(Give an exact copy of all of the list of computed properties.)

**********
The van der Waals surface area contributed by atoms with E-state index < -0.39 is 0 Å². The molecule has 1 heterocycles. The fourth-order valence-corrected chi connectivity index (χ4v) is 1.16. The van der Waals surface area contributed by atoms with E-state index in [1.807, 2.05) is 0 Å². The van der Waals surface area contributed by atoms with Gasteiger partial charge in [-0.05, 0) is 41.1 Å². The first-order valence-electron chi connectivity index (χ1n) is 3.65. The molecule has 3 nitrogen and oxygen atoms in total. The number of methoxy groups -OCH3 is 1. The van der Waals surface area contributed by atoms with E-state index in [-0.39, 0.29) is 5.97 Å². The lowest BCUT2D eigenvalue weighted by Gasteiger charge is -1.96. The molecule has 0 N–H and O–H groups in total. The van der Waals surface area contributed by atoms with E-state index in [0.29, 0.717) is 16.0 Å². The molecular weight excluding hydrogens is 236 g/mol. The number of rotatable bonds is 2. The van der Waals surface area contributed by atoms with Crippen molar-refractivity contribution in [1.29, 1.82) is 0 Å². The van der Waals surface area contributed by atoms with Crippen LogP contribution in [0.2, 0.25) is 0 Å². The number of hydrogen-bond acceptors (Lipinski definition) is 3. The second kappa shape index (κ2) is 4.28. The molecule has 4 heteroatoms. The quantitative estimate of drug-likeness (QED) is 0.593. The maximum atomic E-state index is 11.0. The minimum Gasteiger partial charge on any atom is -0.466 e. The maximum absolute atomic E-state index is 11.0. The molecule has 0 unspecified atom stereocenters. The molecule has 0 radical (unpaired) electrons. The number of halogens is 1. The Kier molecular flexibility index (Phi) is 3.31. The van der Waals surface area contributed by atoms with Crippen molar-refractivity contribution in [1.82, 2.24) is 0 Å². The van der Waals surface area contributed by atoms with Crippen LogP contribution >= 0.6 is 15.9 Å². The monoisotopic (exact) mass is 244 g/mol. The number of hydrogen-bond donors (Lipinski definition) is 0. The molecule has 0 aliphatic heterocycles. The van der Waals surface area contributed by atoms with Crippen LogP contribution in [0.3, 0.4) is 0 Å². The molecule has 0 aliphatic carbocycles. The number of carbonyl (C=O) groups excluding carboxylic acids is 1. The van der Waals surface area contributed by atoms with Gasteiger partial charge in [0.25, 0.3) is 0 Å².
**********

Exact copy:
The van der Waals surface area contributed by atoms with E-state index < -0.39 is 0 Å². The molecule has 1 heterocycles. The fourth-order valence-corrected chi connectivity index (χ4v) is 1.16. The van der Waals surface area contributed by atoms with E-state index in [1.807, 2.05) is 0 Å². The van der Waals surface area contributed by atoms with Gasteiger partial charge in [-0.05, 0) is 41.1 Å². The first-order valence-electron chi connectivity index (χ1n) is 3.65. The molecule has 3 nitrogen and oxygen atoms in total. The number of methoxy groups -OCH3 is 1. The van der Waals surface area contributed by atoms with E-state index in [-0.39, 0.29) is 5.97 Å². The lowest BCUT2D eigenvalue weighted by Gasteiger charge is -1.96. The molecule has 0 N–H and O–H groups in total. The van der Waals surface area contributed by atoms with E-state index in [0.29, 0.717) is 16.0 Å². The molecular weight excluding hydrogens is 236 g/mol. The number of rotatable bonds is 2. The van der Waals surface area contributed by atoms with Crippen molar-refractivity contribution in [1.29, 1.82) is 0 Å². The van der Waals surface area contributed by atoms with Crippen LogP contribution in [0.2, 0.25) is 0 Å². The number of hydrogen-bond acceptors (Lipinski definition) is 3. The second kappa shape index (κ2) is 4.28. The molecule has 4 heteroatoms. The quantitative estimate of drug-likeness (QED) is 0.593. The maximum atomic E-state index is 11.0. The minimum Gasteiger partial charge on any atom is -0.466 e. The maximum absolute atomic E-state index is 11.0. The molecule has 0 unspecified atom stereocenters. The molecule has 0 radical (unpaired) electrons. The number of halogens is 1. The Kier molecular flexibility index (Phi) is 3.31. The van der Waals surface area contributed by atoms with Crippen molar-refractivity contribution in [1.82, 2.24) is 0 Å². The van der Waals surface area contributed by atoms with Crippen LogP contribution >= 0.6 is 15.9 Å². The monoisotopic (exact) mass is 244 g/mol. The number of hydrogen-bond donors (Lipinski definition) is 0. The molecule has 0 aliphatic heterocycles. The van der Waals surface area contributed by atoms with Crippen LogP contribution in [0.3, 0.4) is 0 Å². The molecule has 0 aliphatic carbocycles. The number of carbonyl (C=O) groups excluding carboxylic acids is 1. The van der Waals surface area contributed by atoms with Gasteiger partial charge in [0.25, 0.3) is 0 Å².